Even as news of the coronavirus is rightfully on everyone’s mind, advocacy on long-standing concerns such as gun violence continues.
February 27, 2020 marked the one-year anniversary of the passage of H.R. 8, the Bipartisan Background Checks Act. It continues to sit untouched in the Senate, even as 39,740 people were killed by firearms in 2018. Passing H.R. 8 into law would make it more difficult for individuals such as the shooter in the West Texas shooting to acquire a gun. A survey conducted by Johns Hopkins Bloomberg School of Public Health showed that universal background checks received strong support from both gun owners and non-gun owners.
A common argument against H.R. 8 is that our gun laws are already strong enough and just need to be enforced better. Our existing laws have loopholes that need to be fixed. One of the loopholes that H.R. 8 would close off would be what is known as the “private sale exception” which enables private sales to be completed without a background check.
Gun advocates often call the private sale exception, also known as the gun show loophole, a myth. But it is not. While federal licensed gun sellers are required to run background checks, not all sellers are required to be licensed. Private sellers can sell firearms to individuals without running a background check. H.R. 8 would require a background check for all gun sales with some exceptions, such as a gun being given as a gift or loaned out between close family members.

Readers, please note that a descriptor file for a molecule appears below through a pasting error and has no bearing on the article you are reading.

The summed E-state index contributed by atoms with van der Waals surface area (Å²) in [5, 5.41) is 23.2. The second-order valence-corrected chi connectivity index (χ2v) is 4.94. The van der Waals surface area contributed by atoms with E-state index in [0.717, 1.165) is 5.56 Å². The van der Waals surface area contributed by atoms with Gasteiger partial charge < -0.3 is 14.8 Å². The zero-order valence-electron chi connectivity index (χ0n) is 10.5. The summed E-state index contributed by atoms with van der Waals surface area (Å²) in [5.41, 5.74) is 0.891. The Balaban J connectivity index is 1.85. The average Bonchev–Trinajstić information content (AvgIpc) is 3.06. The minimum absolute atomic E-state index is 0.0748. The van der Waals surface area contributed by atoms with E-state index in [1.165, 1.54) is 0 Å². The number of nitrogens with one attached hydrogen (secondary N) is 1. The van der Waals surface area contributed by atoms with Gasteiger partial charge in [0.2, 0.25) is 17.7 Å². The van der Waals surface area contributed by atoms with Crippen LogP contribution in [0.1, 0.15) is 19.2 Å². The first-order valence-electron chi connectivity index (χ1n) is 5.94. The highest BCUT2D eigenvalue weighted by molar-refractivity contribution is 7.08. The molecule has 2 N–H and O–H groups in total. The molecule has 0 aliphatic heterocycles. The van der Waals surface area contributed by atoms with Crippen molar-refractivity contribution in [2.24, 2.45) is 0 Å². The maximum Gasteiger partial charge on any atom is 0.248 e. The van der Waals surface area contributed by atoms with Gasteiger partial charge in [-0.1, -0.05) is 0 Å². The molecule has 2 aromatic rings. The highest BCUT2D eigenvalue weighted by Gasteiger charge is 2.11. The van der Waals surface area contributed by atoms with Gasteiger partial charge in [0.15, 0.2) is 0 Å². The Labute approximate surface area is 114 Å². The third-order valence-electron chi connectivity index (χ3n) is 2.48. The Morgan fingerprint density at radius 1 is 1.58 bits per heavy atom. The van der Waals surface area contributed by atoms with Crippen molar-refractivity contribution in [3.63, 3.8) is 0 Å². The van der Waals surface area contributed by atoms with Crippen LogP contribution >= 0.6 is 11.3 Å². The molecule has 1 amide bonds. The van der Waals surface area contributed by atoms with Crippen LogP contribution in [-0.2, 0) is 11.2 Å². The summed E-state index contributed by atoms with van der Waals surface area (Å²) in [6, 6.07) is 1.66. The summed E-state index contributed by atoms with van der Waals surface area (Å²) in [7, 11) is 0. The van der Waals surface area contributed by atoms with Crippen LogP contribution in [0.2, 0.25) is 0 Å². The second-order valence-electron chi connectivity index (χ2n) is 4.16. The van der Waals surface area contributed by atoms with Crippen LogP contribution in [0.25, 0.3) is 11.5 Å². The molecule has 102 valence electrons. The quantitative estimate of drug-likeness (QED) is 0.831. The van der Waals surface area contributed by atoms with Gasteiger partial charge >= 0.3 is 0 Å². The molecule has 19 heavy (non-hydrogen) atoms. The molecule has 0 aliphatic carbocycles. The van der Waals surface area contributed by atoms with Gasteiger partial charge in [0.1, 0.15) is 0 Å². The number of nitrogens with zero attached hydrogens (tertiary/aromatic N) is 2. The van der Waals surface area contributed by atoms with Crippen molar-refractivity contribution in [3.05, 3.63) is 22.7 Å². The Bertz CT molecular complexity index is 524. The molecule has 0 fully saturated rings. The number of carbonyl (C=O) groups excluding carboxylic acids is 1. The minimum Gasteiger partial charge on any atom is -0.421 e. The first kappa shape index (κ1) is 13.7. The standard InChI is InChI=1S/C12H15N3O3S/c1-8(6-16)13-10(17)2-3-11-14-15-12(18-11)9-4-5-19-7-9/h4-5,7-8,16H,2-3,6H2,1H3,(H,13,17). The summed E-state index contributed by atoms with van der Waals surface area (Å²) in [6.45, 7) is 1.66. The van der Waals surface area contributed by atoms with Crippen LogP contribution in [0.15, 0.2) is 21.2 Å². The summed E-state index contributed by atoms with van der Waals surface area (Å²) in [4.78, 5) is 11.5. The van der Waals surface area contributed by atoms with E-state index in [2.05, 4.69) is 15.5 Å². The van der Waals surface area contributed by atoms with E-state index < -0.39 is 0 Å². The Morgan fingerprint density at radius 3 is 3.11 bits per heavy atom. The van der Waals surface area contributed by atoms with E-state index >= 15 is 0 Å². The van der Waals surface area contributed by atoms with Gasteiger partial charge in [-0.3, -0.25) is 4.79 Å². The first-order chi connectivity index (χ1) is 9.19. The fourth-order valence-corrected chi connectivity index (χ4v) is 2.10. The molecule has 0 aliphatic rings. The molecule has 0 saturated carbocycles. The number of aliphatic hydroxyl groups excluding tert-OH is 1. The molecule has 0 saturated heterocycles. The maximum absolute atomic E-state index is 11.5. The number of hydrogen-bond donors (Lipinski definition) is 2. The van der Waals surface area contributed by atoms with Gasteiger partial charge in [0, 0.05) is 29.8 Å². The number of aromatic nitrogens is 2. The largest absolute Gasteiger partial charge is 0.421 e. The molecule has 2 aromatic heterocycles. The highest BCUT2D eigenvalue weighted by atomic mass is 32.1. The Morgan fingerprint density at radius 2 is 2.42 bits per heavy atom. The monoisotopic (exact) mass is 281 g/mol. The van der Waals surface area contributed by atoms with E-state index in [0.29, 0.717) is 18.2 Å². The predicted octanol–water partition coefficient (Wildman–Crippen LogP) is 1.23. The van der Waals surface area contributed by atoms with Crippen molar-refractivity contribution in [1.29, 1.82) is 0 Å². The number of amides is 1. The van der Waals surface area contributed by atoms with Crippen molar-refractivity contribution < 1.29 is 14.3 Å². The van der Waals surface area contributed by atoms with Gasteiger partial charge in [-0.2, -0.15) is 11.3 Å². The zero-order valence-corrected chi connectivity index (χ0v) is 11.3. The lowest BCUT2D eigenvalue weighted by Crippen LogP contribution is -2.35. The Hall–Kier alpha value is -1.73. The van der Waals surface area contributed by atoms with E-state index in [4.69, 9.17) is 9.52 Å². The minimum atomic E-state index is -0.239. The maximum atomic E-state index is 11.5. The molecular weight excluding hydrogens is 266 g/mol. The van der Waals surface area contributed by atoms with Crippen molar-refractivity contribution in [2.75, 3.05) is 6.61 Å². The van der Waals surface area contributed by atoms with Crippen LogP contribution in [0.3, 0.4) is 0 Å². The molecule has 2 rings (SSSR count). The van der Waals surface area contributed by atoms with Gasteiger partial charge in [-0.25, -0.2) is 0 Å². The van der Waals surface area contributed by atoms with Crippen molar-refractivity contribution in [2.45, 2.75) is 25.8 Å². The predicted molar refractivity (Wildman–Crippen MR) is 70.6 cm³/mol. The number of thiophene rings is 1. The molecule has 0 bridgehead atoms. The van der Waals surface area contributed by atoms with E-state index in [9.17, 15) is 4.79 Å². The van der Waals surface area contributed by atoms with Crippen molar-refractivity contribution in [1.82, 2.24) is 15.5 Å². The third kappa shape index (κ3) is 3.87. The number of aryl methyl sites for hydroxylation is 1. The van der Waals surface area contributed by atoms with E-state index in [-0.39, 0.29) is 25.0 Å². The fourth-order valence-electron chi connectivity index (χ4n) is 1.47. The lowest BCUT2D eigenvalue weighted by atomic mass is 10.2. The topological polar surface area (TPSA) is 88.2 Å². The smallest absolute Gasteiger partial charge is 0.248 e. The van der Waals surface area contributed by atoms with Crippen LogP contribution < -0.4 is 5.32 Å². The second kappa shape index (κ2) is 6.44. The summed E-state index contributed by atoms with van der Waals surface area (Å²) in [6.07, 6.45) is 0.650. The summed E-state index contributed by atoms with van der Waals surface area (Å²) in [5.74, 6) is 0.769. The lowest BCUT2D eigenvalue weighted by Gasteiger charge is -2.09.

The Senate’s inaction on guns, despite the number of lives that have been lost, demonstrates how much power guns have over our lives. In a sense, guns have become idols. Exodus 32 says God was enraged at the Israelites for creating and worshiping a golden calf in place of God, who led them out of Egypt. God says, “they have been quick to turn aside from the way that I commanded them; they have cast for themselves an image of a calf, and have worshiped it and sacrificed to it” (Exodus 32:8). When we turn to weapons for safety, we make guns (and the right to own them) the object of our devotion, instead of God. May we seek our safety and security in God alone.
John-Michael Cotignola-Pickens is the Criminal Justice Education & Advocacy Coordinator for Mennonite Central Committee U.S. Story originally published on March 20, 2020. Reprinted with permission from Third Way Cafe.